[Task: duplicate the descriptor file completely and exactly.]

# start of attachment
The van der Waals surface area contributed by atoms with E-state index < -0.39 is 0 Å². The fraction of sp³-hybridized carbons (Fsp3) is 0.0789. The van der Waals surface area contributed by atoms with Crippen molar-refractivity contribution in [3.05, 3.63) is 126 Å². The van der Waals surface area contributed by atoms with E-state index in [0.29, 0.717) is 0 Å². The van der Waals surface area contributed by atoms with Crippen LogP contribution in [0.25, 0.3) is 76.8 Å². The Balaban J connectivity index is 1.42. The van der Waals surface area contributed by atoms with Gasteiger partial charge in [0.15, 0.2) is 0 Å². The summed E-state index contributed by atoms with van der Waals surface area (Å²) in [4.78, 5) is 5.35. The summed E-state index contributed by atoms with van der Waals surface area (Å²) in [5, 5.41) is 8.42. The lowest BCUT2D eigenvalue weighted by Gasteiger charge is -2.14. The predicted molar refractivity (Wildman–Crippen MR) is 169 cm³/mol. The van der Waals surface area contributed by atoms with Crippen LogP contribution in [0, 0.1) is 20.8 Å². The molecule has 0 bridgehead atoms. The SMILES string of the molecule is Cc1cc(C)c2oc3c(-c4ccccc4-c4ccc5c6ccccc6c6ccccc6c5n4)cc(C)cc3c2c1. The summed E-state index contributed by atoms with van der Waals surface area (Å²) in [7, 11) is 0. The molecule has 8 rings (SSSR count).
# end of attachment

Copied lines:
The van der Waals surface area contributed by atoms with E-state index < -0.39 is 0 Å². The fraction of sp³-hybridized carbons (Fsp3) is 0.0789. The van der Waals surface area contributed by atoms with Crippen molar-refractivity contribution in [3.05, 3.63) is 126 Å². The van der Waals surface area contributed by atoms with E-state index in [0.29, 0.717) is 0 Å². The van der Waals surface area contributed by atoms with Crippen LogP contribution in [0.25, 0.3) is 76.8 Å². The Balaban J connectivity index is 1.42. The van der Waals surface area contributed by atoms with Gasteiger partial charge in [0.15, 0.2) is 0 Å². The summed E-state index contributed by atoms with van der Waals surface area (Å²) in [4.78, 5) is 5.35. The summed E-state index contributed by atoms with van der Waals surface area (Å²) in [5, 5.41) is 8.42. The lowest BCUT2D eigenvalue weighted by Gasteiger charge is -2.14. The predicted molar refractivity (Wildman–Crippen MR) is 169 cm³/mol. The van der Waals surface area contributed by atoms with Crippen LogP contribution in [0, 0.1) is 20.8 Å². The molecule has 0 bridgehead atoms. The SMILES string of the molecule is Cc1cc(C)c2oc3c(-c4ccccc4-c4ccc5c6ccccc6c6ccccc6c5n4)cc(C)cc3c2c1. The summed E-state index contributed by atoms with van der Waals surface area (Å²) in [7, 11) is 0. The molecule has 8 rings (SSSR count).